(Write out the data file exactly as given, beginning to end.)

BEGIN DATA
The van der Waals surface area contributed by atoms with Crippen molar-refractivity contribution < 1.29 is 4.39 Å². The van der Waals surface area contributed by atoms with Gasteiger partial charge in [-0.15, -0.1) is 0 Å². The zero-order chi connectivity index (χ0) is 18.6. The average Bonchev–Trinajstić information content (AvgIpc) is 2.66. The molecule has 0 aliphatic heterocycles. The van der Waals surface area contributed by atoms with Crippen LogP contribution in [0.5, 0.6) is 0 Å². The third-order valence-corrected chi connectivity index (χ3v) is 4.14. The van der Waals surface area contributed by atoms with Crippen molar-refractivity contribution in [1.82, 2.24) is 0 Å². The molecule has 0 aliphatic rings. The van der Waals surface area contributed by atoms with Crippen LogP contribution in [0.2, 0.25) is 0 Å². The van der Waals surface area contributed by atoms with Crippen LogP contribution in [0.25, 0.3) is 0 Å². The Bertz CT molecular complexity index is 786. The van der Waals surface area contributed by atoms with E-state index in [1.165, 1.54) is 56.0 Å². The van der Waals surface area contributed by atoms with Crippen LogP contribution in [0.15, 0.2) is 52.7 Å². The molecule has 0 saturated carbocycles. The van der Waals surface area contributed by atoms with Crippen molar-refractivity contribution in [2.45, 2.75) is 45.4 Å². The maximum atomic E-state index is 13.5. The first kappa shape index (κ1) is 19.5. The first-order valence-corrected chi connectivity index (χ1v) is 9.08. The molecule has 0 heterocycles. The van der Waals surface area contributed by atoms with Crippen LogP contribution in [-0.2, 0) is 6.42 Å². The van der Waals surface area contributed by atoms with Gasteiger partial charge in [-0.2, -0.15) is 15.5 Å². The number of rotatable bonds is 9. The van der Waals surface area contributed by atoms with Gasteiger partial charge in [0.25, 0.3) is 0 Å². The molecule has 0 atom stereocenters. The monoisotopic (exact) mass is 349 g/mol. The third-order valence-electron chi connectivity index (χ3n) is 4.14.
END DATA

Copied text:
The van der Waals surface area contributed by atoms with Crippen molar-refractivity contribution < 1.29 is 4.39 Å². The van der Waals surface area contributed by atoms with Gasteiger partial charge in [-0.15, -0.1) is 0 Å². The zero-order chi connectivity index (χ0) is 18.6. The average Bonchev–Trinajstić information content (AvgIpc) is 2.66. The molecule has 0 aliphatic heterocycles. The van der Waals surface area contributed by atoms with Crippen LogP contribution in [0.5, 0.6) is 0 Å². The third-order valence-corrected chi connectivity index (χ3v) is 4.14. The van der Waals surface area contributed by atoms with Crippen molar-refractivity contribution in [1.82, 2.24) is 0 Å². The molecule has 0 aliphatic rings. The van der Waals surface area contributed by atoms with Crippen LogP contribution in [0.2, 0.25) is 0 Å². The van der Waals surface area contributed by atoms with Crippen LogP contribution in [0.25, 0.3) is 0 Å². The Bertz CT molecular complexity index is 786. The van der Waals surface area contributed by atoms with E-state index in [1.165, 1.54) is 56.0 Å². The van der Waals surface area contributed by atoms with Crippen LogP contribution in [0.15, 0.2) is 52.7 Å². The molecule has 0 saturated carbocycles. The van der Waals surface area contributed by atoms with Crippen molar-refractivity contribution in [2.45, 2.75) is 45.4 Å². The maximum atomic E-state index is 13.5. The first kappa shape index (κ1) is 19.5. The first-order valence-corrected chi connectivity index (χ1v) is 9.08. The molecule has 0 heterocycles. The van der Waals surface area contributed by atoms with Crippen LogP contribution in [-0.2, 0) is 6.42 Å². The van der Waals surface area contributed by atoms with Gasteiger partial charge in [-0.2, -0.15) is 15.5 Å². The number of rotatable bonds is 9. The van der Waals surface area contributed by atoms with Gasteiger partial charge in [0.25, 0.3) is 0 Å². The molecule has 0 atom stereocenters. The monoisotopic (exact) mass is 349 g/mol. The third-order valence-electron chi connectivity index (χ3n) is 4.14.